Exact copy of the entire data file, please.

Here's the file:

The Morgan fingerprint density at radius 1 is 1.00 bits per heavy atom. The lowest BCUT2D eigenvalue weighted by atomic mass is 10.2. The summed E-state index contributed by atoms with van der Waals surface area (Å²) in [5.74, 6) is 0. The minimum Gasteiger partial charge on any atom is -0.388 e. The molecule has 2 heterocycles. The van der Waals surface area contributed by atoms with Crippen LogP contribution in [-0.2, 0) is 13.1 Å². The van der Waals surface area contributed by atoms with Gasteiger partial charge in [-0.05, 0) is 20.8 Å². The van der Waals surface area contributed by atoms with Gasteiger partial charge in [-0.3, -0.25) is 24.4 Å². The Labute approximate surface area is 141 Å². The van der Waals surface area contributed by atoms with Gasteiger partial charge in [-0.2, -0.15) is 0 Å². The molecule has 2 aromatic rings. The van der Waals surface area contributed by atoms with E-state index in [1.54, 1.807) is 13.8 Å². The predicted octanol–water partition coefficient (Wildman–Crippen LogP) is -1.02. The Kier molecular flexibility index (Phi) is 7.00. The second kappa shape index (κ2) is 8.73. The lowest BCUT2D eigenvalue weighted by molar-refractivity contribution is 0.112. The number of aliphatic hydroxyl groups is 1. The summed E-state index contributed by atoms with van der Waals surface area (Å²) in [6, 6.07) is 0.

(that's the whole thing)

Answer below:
The Morgan fingerprint density at radius 1 is 1.00 bits per heavy atom. The lowest BCUT2D eigenvalue weighted by atomic mass is 10.2. The summed E-state index contributed by atoms with van der Waals surface area (Å²) in [5.74, 6) is 0. The minimum Gasteiger partial charge on any atom is -0.388 e. The molecule has 2 heterocycles. The van der Waals surface area contributed by atoms with Crippen LogP contribution in [-0.2, 0) is 13.1 Å². The van der Waals surface area contributed by atoms with Gasteiger partial charge in [-0.05, 0) is 20.8 Å². The van der Waals surface area contributed by atoms with Gasteiger partial charge in [-0.3, -0.25) is 24.4 Å². The Labute approximate surface area is 141 Å². The van der Waals surface area contributed by atoms with Gasteiger partial charge in [-0.2, -0.15) is 0 Å². The molecule has 2 aromatic rings. The van der Waals surface area contributed by atoms with E-state index in [1.54, 1.807) is 13.8 Å². The predicted octanol–water partition coefficient (Wildman–Crippen LogP) is -1.02. The Kier molecular flexibility index (Phi) is 7.00. The second kappa shape index (κ2) is 8.73. The lowest BCUT2D eigenvalue weighted by molar-refractivity contribution is 0.112. The number of aliphatic hydroxyl groups is 1. The summed E-state index contributed by atoms with van der Waals surface area (Å²) in [6, 6.07) is 0.